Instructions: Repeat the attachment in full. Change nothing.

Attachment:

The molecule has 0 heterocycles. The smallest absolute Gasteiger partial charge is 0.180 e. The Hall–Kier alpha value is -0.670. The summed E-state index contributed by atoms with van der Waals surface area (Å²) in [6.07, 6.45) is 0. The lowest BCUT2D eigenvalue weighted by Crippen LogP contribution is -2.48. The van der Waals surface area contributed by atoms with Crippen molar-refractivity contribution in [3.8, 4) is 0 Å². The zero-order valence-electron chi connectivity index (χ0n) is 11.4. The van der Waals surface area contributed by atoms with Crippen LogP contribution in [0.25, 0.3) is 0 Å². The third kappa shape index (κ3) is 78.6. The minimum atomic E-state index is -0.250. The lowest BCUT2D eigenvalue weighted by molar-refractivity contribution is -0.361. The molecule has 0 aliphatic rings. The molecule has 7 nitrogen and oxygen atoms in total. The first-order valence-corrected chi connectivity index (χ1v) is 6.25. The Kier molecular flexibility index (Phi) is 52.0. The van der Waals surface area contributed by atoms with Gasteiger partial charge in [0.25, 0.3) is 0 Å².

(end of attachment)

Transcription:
The molecule has 0 heterocycles. The smallest absolute Gasteiger partial charge is 0.180 e. The Hall–Kier alpha value is -0.670. The summed E-state index contributed by atoms with van der Waals surface area (Å²) in [6.07, 6.45) is 0. The lowest BCUT2D eigenvalue weighted by Crippen LogP contribution is -2.48. The van der Waals surface area contributed by atoms with Crippen molar-refractivity contribution in [3.8, 4) is 0 Å². The zero-order valence-electron chi connectivity index (χ0n) is 11.4. The van der Waals surface area contributed by atoms with Crippen LogP contribution in [0.25, 0.3) is 0 Å². The third kappa shape index (κ3) is 78.6. The minimum atomic E-state index is -0.250. The lowest BCUT2D eigenvalue weighted by molar-refractivity contribution is -0.361. The molecule has 0 aliphatic rings. The molecule has 7 nitrogen and oxygen atoms in total. The first-order valence-corrected chi connectivity index (χ1v) is 6.25. The Kier molecular flexibility index (Phi) is 52.0. The van der Waals surface area contributed by atoms with Gasteiger partial charge in [0.25, 0.3) is 0 Å².